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Before anything can change in our lives, we have to be willing to be honest with ourselves: honest about our shortcomings, honest about the nature of our circumstances, honest about who we are and who God is, honest about what God is asking of us. The amazing story of Nehemiah hinges on his honesty and integrity––he was willing to acknowledge not only the amount of work it would take to rebuild Jerusalem after Babylonian captivity, but to admit his sins and the sins of his people. He came clean before God and led his people back to pure and honest worship––the beginning of true restoration (for them and for us).

1. Start with what breaks your heart.

Nehemiah 1:1-4

Leader Notes

  • All change in our lives starts with honesty––we have to get honest with ourselves about who God is, who we are, what God’s asking of us, and what’s holding us back.
  • When Nehemiah opens, the children of Israel are in exile in Babylon. Nehemiah served in the courts of the king of Persia. Nehemiah was grieved by the destruction of the city of Jerusalem and the devastation of his people, and he petitioned the king to let him go back to Jerusalem and lead the rebuilding of the city’s walls. God used Nehemiah to rebuild the walls and to rebuild the people.
  • When we walk with God, our heartbreak is often a reflection of his own. So if we are moved by our holy grief to act, we can be confident that we are moving in accordance with the heart of God.

What are the things that break God’s heart? What are the things that grieve you in this season of your life? How is God directing you to act based on your grief?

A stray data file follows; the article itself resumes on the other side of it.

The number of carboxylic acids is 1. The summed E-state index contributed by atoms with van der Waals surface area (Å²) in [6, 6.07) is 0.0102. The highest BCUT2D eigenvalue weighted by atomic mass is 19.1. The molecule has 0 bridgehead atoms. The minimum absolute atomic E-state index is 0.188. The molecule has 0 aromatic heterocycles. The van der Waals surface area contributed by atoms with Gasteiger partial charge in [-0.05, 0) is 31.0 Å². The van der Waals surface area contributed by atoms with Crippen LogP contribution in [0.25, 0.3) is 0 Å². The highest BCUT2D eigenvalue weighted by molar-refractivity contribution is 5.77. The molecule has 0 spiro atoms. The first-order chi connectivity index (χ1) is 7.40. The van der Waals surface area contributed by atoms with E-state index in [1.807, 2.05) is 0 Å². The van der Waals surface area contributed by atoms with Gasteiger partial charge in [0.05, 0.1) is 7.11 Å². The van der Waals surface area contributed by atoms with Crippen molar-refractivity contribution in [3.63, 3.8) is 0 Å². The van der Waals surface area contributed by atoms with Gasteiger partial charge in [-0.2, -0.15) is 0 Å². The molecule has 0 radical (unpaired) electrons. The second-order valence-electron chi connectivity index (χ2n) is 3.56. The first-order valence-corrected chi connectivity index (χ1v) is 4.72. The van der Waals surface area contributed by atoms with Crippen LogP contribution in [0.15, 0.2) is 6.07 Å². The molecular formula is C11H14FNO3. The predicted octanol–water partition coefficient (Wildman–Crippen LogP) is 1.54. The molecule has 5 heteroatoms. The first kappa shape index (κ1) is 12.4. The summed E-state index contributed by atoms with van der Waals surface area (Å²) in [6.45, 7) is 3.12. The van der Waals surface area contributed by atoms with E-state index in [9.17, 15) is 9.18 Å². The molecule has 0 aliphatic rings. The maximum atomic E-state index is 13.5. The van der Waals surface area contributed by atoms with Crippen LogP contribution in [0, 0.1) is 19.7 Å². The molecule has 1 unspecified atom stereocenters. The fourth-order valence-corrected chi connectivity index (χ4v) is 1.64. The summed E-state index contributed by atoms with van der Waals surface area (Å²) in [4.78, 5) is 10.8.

2. Bring your cares to God in prayer.

Nehemiah 1:5-11
Jeremiah 32:17

Leader Notes

  • Confronted by what broke his heart, Nehemiah took the first step to rebuilding his city and his people: praying about his concerns. All works of restoration and redemption begin with prayer. When we run out ahead of God, instead of waiting to be led by him, our work will be fruitless because we will be attempting it in our own strength. Nehemiah waited on the Lord. He fasted and prayed and sought his direction and empowerment from the Holy Spirit.
  • Nothing is too hard for God, but if we try to do things on our own, we will eventually reach a point where we encounter work that is beyond our strength and ability.
  • Humility is born in the presence of God, when we see accurately who he is and who we are in comparison––both our weakness and the way the Lord esteems us as his people.

Describe a time you rushed out ahead of the Lord, instead of waiting for his direction. What happened? What is something you are facing right now that you can approach with prayer and fasting, waiting on the Lord?

3. Step out in faith.

Nehemiah 2:1-10

Leader Notes

  • Nehemiah’s role as the king’s cupbearer was incredibly important. It was his job to taste the king’s food and make sure it wasn’t poisoned. If somebody wanted to kill the king by poisoning his food, the cupbearer would die instead. So for Nehemiah to go into the king’s presence and be honest about his grief was a huge step of faith in and of itself.
  • Nehemiah demonstrated faithfulness both to God and to the king. When possible, this is how the people of God should walk: honoring God by honoring the people we’ve made commitments to.

Reflect on your life right now. What does faithfulness look like for you (to God and the people in your life)? What has God put before you that requires you to trust him and walk by faith even though you don’t know what’s next?

4. Seek to understand.

Nehemiah 2:11-20
Proverbs 18:2

Leader Notes

  • Before Nehemiah did anything drastic––taking action or announcing his presence in Jerusalem––he surveyed the situation to really understand the depth of the damage to the walls.
  • Even when we know God has called us to something we should be ready to take our time and really understand all the angles of something. Fools neglect understanding, but people of wisdom take their time.

Make a list of your important relationships. How can you practice listening and seeking understanding in those commitments this week?

Optional Follow-up Questions:

  • What makes you say that?
  • How do you feel about that?
  • How would you explain your answer to a non-Christian friend or neighbor?
  • Why did God design it to work that way? Why not just do (whatever else) instead?
  • What would you say to someone who disagrees with that?
  • Why do we really have to do it like that? Why can’t we just go (some other route) instead?